Wild Speculation and Outlandish Guesses: Knickerbocker Edition

Editor’s Note: All responses were written prior to the Knick’s Tuesday night thrashing of the Bobcats.

Is the Knicks slump a temporary dip in form or a permanent condition?

Jacob Greenberg: My friends, behold your New York Knicks. What you see with this team is what you get, what you’re gonna get, and most importantly, what you got once James Dolan decided to bail on former GM Donnie Walsh’s plan, and gut his team of all of their promising young assets, including three starters. Simply put: the Melo trade cost far too much. No one wants to talk about it, but this team’s struggles aren’t as much about the acquisition of Melo, but rather, the losses of Raymond Felton, Wilson Chandler, Danillo Gallinari, and to a much lesser extent, Timofey Mozgov. Though reports at the time sold the trade as completely Walsh’s call, giving away all of your assets, all of whom were playing well in the system designed by the high profile coach you went out on a limb to hire just doesn’t seem like a Donnie Walsh move.

Long Bui: They’ll probably make the playoffs but it’s clear that the iso Melo offense doesn’t work. While, one swallow doesn’t make a summer (any Downton Abbey fans?), I watched this past weekend’s game against the Nuggets and saw Carmelo lay brick after brick while Amare literally stood off in the corner watching it all transpire. Not doing a damn thing. This is your $100 million dollar man!! I guess the media pundits were right when they questioned the Melo, ‘Mare pairing. Also, when your third best all around player says that he “shrank” as a result of your franchise player’s arrival, there’s probably no hope. So I’ll say permanent.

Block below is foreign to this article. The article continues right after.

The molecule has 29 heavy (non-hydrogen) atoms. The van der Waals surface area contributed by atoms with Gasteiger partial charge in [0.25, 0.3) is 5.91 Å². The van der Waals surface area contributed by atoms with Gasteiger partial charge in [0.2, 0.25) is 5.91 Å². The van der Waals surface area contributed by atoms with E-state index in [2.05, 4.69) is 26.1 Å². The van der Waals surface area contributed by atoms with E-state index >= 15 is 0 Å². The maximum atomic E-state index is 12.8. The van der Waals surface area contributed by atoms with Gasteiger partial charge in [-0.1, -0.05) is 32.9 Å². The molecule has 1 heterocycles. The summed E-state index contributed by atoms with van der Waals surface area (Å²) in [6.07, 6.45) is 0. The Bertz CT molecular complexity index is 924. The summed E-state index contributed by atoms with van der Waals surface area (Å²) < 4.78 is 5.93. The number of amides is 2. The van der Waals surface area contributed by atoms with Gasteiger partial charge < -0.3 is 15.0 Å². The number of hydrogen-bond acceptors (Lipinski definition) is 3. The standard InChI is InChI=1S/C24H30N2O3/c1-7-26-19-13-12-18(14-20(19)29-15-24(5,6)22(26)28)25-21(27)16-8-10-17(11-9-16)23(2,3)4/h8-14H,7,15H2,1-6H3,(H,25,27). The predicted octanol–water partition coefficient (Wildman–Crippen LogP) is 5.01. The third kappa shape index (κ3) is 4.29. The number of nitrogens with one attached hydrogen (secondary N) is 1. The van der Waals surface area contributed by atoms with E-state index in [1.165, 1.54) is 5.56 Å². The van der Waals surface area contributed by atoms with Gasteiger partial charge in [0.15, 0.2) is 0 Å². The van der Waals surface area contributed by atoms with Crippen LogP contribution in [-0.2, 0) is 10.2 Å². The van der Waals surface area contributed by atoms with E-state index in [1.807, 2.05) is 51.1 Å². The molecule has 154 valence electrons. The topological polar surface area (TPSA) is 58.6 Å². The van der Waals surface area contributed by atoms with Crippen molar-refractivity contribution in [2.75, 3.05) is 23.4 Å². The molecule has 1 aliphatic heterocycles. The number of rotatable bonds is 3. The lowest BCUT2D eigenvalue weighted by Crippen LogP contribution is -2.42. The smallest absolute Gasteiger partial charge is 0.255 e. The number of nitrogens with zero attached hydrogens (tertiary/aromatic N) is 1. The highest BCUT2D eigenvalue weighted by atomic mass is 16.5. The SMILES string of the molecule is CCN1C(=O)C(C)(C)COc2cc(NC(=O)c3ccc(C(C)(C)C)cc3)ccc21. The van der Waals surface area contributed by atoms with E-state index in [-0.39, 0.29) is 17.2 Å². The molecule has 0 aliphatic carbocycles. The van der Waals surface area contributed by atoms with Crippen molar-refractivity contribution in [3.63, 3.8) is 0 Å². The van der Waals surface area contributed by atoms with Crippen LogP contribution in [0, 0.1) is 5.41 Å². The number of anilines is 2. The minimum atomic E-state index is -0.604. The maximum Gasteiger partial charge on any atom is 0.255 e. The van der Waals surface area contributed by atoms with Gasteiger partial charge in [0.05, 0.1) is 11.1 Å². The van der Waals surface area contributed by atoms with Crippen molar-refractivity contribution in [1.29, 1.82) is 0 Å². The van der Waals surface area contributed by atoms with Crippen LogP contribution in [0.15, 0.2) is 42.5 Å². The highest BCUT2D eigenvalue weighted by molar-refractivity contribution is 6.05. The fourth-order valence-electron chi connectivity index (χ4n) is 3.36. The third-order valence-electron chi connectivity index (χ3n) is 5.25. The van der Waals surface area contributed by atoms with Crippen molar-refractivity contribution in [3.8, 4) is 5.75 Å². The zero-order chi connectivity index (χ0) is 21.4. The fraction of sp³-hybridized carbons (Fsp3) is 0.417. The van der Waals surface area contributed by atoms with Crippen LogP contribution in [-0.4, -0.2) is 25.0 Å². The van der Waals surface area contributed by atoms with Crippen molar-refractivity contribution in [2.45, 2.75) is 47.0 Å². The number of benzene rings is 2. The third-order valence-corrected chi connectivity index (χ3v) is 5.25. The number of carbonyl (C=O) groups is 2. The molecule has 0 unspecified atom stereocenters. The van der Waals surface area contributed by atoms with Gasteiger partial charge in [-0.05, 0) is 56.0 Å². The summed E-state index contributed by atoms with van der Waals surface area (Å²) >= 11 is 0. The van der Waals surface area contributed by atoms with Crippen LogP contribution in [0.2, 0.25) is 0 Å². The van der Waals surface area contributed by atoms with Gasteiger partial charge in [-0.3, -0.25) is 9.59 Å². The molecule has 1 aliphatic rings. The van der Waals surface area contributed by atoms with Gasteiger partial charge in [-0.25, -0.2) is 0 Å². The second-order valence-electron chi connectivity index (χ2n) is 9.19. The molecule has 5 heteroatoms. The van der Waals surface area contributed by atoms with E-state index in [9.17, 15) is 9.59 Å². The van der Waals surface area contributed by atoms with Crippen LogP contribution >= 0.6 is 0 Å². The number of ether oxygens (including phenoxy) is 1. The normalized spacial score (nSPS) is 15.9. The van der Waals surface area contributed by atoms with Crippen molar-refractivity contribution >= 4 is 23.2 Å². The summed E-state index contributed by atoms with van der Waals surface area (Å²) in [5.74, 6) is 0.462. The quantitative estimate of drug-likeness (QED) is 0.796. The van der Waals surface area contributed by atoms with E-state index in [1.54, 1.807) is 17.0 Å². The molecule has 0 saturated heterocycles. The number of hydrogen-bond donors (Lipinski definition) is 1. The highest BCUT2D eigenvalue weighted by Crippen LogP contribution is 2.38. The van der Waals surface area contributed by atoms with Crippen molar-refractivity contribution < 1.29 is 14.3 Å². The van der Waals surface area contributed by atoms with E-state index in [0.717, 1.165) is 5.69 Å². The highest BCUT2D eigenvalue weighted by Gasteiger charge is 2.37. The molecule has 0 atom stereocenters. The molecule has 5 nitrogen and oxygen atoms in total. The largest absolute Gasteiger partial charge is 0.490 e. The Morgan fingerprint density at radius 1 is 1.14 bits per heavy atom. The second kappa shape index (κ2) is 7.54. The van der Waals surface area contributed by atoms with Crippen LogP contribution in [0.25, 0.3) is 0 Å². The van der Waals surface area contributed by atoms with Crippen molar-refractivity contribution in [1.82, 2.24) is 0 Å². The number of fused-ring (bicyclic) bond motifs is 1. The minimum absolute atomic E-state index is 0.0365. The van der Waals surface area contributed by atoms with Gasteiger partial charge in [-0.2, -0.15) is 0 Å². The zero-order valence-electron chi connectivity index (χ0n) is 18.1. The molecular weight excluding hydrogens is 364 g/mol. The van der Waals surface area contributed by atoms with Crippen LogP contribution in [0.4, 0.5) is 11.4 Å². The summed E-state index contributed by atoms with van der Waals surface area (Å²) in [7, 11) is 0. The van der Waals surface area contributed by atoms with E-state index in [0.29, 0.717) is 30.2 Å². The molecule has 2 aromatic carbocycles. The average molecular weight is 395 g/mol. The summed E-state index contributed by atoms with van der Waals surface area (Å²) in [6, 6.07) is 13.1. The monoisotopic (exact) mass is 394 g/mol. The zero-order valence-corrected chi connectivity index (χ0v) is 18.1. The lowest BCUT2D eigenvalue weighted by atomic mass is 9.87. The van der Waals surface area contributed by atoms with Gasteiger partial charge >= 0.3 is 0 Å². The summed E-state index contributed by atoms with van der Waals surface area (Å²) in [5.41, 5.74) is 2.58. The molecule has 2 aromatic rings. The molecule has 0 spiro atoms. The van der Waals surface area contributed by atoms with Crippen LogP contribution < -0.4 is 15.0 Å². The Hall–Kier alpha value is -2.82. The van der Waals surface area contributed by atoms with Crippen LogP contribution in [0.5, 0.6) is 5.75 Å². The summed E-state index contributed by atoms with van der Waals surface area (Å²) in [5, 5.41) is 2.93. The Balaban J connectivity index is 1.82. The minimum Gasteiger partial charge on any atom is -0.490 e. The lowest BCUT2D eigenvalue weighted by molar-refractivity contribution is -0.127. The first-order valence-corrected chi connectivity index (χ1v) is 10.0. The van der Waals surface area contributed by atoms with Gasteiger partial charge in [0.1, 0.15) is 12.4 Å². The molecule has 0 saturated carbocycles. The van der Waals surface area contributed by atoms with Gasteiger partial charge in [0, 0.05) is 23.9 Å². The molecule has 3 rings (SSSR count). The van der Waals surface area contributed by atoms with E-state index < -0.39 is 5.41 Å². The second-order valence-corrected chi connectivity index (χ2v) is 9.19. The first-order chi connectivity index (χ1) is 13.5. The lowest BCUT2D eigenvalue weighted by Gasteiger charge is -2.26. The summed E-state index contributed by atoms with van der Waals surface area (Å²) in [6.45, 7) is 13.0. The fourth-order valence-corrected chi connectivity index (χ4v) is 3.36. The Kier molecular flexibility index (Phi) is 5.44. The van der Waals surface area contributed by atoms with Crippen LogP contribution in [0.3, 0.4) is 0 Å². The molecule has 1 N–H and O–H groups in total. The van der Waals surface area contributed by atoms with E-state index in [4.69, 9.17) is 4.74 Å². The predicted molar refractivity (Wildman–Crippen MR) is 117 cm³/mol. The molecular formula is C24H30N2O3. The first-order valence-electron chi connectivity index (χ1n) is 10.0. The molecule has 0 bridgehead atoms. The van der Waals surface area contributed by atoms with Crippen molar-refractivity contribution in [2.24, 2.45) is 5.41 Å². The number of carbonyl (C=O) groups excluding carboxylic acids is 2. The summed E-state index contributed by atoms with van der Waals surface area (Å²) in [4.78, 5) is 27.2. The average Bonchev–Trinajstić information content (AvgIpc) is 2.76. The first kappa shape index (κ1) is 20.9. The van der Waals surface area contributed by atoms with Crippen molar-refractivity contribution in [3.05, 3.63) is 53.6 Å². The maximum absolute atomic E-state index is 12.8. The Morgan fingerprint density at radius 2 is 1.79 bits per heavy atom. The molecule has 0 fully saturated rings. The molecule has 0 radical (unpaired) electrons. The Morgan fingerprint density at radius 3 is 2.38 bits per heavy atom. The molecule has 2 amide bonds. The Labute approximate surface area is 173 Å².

Andrew Snyder: Somewhere in the middle. This current Knicks team should certainly make the playoffs on talent alone, but as everyone here at The Diss knows (or just me), Ubuntu wins championships. Instead of focusing on building team first schemes on offense and defense to utilize their multiple all-stars, the New York Post reports the Knicks have been squabbling over shots:

“According to a source familiar with the situation, Anthony has been too obsessed with his points and Stoudemire is too concerned with Anthony taking over the team. There’s also too much finger-pointing, according to the source.”

The Knicks have a 4 game road trip coming up, so maybe after Amare and Carmelo have their “heart-to-heart” sprawled out on a couple of queen beds in the Charlotte Hilton, things will start to turn around. Maybe they wont, you can’t teach Ubuntu.